i do both. I rent out my son;s bedroom and I have a separate house I rent out. I prefer not to interact with the guests. It depends upon your tolerance of people, because you’d get all kind.
I can’t bear to have a guest more than 3 days in my own house. I need my time off too. to be honest I don’t like to interact with my guests at all - with a very few exceptions. I am a very busy person and an introvert.
i prefer off site hosting, because I never get to see the guests, just send them instructions and go after them to clean and rate them. it’s easier to them also because they can come and go as they please, they can arrive after midnight. AT my house I dont allow check in after 11pm for example. Perhaps if the layout of the house were different, with a suite with a separate entrance or something, but like this, being just a room in the house we kind of are in each others face and that is tiring.
I suggest you to travel and stay in AIrbnbs; you’ll understand better what i’m talking about. Actually this is how i got to be a host, by being a guest first and then saying “i can do this”.
As for resources, there are tons of videos about airbnb hosting on youtube.
It’s always best to introduce yourself to strangers with a bit of info about yourself. That said @Allison_H, @TheRock and @HH_AZ are clearly not tired of people interrogating them.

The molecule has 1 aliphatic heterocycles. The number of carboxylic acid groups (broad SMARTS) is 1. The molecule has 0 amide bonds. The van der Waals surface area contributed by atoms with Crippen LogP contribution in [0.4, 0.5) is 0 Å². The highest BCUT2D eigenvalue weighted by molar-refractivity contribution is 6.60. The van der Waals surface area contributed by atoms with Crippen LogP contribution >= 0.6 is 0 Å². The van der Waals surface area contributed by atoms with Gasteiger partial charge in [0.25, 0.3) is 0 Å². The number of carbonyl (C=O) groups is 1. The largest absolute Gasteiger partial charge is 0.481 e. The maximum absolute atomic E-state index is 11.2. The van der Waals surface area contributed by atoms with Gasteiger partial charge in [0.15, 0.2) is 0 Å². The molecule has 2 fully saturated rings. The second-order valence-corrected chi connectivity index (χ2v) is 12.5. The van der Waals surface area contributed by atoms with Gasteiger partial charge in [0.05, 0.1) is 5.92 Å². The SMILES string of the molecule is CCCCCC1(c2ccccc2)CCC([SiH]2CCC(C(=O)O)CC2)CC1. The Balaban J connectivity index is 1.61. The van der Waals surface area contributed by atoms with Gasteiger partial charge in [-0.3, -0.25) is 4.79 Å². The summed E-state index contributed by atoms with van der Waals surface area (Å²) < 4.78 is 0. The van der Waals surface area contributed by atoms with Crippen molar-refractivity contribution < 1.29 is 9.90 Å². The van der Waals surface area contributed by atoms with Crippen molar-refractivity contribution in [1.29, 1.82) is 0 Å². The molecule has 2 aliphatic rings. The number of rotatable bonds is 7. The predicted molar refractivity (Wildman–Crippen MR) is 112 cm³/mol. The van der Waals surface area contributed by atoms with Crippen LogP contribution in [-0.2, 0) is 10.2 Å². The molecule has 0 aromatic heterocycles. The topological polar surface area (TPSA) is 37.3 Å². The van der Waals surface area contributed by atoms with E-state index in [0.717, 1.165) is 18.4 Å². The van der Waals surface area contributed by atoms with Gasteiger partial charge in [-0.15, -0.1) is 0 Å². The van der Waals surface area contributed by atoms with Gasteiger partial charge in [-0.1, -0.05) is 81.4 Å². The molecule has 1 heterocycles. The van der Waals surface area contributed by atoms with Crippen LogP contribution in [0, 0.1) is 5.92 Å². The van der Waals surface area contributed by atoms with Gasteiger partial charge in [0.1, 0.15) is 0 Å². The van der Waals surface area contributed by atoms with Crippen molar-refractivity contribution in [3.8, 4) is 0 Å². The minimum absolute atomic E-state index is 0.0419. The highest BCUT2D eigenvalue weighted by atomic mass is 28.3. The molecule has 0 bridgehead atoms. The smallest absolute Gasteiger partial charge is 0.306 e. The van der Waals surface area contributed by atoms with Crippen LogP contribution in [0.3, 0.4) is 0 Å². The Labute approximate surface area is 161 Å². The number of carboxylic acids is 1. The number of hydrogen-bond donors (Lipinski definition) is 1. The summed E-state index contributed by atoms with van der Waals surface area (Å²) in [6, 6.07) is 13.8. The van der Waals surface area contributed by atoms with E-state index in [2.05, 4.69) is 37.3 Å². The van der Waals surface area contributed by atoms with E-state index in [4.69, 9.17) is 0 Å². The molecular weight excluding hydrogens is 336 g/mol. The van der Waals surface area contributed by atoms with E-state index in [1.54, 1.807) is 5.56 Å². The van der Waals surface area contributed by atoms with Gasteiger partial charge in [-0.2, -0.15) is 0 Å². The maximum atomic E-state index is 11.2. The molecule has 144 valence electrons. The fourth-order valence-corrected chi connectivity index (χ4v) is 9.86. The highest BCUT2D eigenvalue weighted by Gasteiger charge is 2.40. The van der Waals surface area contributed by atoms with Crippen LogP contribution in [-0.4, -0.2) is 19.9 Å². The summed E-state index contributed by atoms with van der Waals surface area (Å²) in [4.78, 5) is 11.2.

This is the kind of information you could include in your first message so that we can better answer your questions.
I’m an onsite host renting out my attached guest room for the past 5 years. It used to be a room in my house with shared spaces now it’s separate with it’s own entrance and the guests don’t come into my space at all. This hasn’t kept me from being successful as I have over 500 5 star reviews. I don’t think it affects my rate or rentability. That said it’s a small room, no kitchen or lounge space. I get a lot of last minute and one night guests passing through. I wouldn’t be able to go get a hotel and rent my house out unless the super bowl or something was here and it never will be. LOL.
Ahhh, thank you. For me it is sort of the opposite. We are renting out the whole house and I am staying in the attached studio as onsite host. I wonder how that would affect the rentability of the overall house.
There’s some value in being on-site since it discourages party/destruction mode, but it’s hard to put a number on it. If your parents are comfortable handing the whole house over to people from the internet it may not be a concern - they’re willing to forgo the security for better money.
I’m a bay area resident/ host as well. Do a search about AirBB host bad stories and find some terrible guest parties an show it to your parents. It’s definitely an asset to have a host on site to discourage bad guest behavior. Good luck
Ben, this is the most compelling argument for your parents…I’m also an on-site host. I would ask you this – are YOU and your GF prepared to be hosts? It’s not an easy job and do your jobs enable you to be the concierge, clean-up, moderator, etc., etc., etc? Have you proven you have the skills to deal with people who will challenge the rules? It seems that you are mostly working this so you don’t have to leave. I’d come at it from the opposite side…what are you going to give your parents they aren’t getting now? Peace of mind? More money? Better reviews?